Pizza has been an extremely controversial subject on the internet as of late. We worship at its saucy, cheesy altar — which is the problem. Everyone wants to protect its honor — except everyone has his or her own opinion on how to do that. Some people put pineapple on it, or pile lettuce on it and call it a salad; others eat it with a fork and knife, or even heat it up in the microwave — while some folks won't stand for this type of behavior.
No other food seems to drum up this type of hysteria — though guac comes in close second (if you recall The New York Times' pea guacamole controversy of 2015). Think I'm exaggerating? Examine these case files, if you will, of recent alleged crimes against pizza, and take notice of what kind of fury erupts inside of you.
This is the most polarizing of all pies. A self-identifying pineapple pizza enthusiast on Twitter claimed she was given $5 back because the pizza place couldn't stomach the idea of ruining a perfectly good pizza with the tropical fruit.
While hosting "The Nightly Show" in the U.K., notoriously foul-mouthed chef Gordon Ramsay made his stance on the issue clear: "You don’t put f—ing pineapple on pizza."
And the president of Iceland seems to agree. When asked how he feels about the sweet-and-salty pie by a high school student, he said he would actually pass a ban on pineapple as a pizza topping if he had the power to pass laws on his own.
The blogger behind Oh Bite It showed the world that pizza was not immune to the rainbow foods trend, swirling every shade of food coloring known to (wo)man to create this "psychedelic, unicorn-ish" pie.
The comments ranged from "crazy cool!" to "toxic chemical $#!+storm."
Mayo and Pea Pizza
Twitter user @FOX152 unleashed this creation upon us, and the internet's response was a resounding "no."
"This is literally the single most inappropriate thing I've ever seen on the internet," wrote one commenter. She's not wrong...
Tony Boloney's in Hoboken, New Jersey, doesn't just have Taco Tuesday — they have Taco Pizza Tuesday. Their 30-pound pizza has 22 tacos on top of it and a big pile of guac and sour cream in the center. It's $80 for a pie, and $10 for a slice. Taco 'bout pricey. (Sorry.)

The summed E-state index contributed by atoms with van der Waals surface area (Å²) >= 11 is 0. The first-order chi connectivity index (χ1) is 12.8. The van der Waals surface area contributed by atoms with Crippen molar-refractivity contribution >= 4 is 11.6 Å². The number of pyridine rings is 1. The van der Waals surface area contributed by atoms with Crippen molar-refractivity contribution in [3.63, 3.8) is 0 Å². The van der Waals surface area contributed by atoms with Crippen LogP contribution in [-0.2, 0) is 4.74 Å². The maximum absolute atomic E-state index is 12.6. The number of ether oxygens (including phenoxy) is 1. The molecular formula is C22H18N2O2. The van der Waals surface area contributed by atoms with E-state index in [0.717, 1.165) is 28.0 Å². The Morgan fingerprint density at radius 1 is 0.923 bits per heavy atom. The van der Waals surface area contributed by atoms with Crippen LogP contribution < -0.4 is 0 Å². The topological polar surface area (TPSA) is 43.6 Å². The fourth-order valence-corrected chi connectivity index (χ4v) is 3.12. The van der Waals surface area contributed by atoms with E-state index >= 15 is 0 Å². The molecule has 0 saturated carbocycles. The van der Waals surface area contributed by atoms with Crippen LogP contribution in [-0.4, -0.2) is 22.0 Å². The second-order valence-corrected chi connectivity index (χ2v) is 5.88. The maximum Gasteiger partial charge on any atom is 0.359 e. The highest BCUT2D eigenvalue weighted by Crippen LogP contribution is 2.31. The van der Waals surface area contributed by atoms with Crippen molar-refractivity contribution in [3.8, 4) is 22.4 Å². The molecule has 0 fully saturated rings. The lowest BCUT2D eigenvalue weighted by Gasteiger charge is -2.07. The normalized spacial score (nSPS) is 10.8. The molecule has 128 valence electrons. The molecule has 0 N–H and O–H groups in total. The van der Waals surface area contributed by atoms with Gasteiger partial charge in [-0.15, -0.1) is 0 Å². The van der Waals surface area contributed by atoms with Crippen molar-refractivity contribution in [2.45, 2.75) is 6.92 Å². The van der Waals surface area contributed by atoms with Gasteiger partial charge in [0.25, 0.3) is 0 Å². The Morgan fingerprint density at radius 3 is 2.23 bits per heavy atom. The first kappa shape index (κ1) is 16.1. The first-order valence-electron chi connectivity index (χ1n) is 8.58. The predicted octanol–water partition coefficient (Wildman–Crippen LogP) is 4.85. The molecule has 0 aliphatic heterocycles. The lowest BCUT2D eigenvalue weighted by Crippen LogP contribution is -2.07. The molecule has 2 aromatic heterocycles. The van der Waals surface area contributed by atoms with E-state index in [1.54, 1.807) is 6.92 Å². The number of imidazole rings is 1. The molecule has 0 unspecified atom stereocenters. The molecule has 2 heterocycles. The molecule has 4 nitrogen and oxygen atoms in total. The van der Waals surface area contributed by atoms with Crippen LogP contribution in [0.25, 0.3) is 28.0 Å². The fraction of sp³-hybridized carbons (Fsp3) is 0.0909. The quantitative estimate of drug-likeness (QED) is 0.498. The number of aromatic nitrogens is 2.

But, seriously, how do you eat that?
Canned Spaghetti Pizza
The prime minister of New Zealand, Bill English, puts canned spaghetti on pizza — and is proud enough of that fact to post it on Facebook. It seems he enjoys pineapple, ham and chopped tomatoes on top of the spaghetti, too.
He even divulged his culinary techniques with his fans, saying the secret to using canned spaghetti on pizza is to drain out some of the liquid. (Or, you know, don't use it at all.)
Peeps Pizza (Peepza)
The original Peepza hatched back in 2010, thanks to Adam Kuban, the editor of Serious Eats' now-defunct Slice NY blog. But the Peeps pizza has recently resurfaced on Twitter, causing quite the uproar.
So, naturally, we had food world celebs like Martha Stewart and Bobby Flay try it.
"It tastes disgusting, actually," said Stewart. Hopefully, Peepza can now go away forever.
Crusts are a whole other issue. Pizza Hut stuffs them with cheese, KFC Singapore makes them out of fried chicken and people looking for a healthier alternative to traditional pizza dough have turned to cauliflower.
But the most debatable crust substitute is watermelon. Healthy food bloggers have created "watermelon pizza," which is watermelon cut into slabs, like a pie, and then covered with with yogurt or cream cheese and topped with berries. Can this really be considered pizza? Really?!
Proper Pizza Etiquette
But there's no disrespect greater than holding a pizza like this:
It seems that pizza is a glaring exception to the "don't knock it 'til you try it" and "to each his (or her) own" — because, well, if it ain't broke, why fix it? Call us simple, but we've tried all these odd ornaments, and we still think there's nothing better in the world than a thin, crispy slice of pizza with just the right amount of sauce and perfectly melted cheese — eaten with our hands.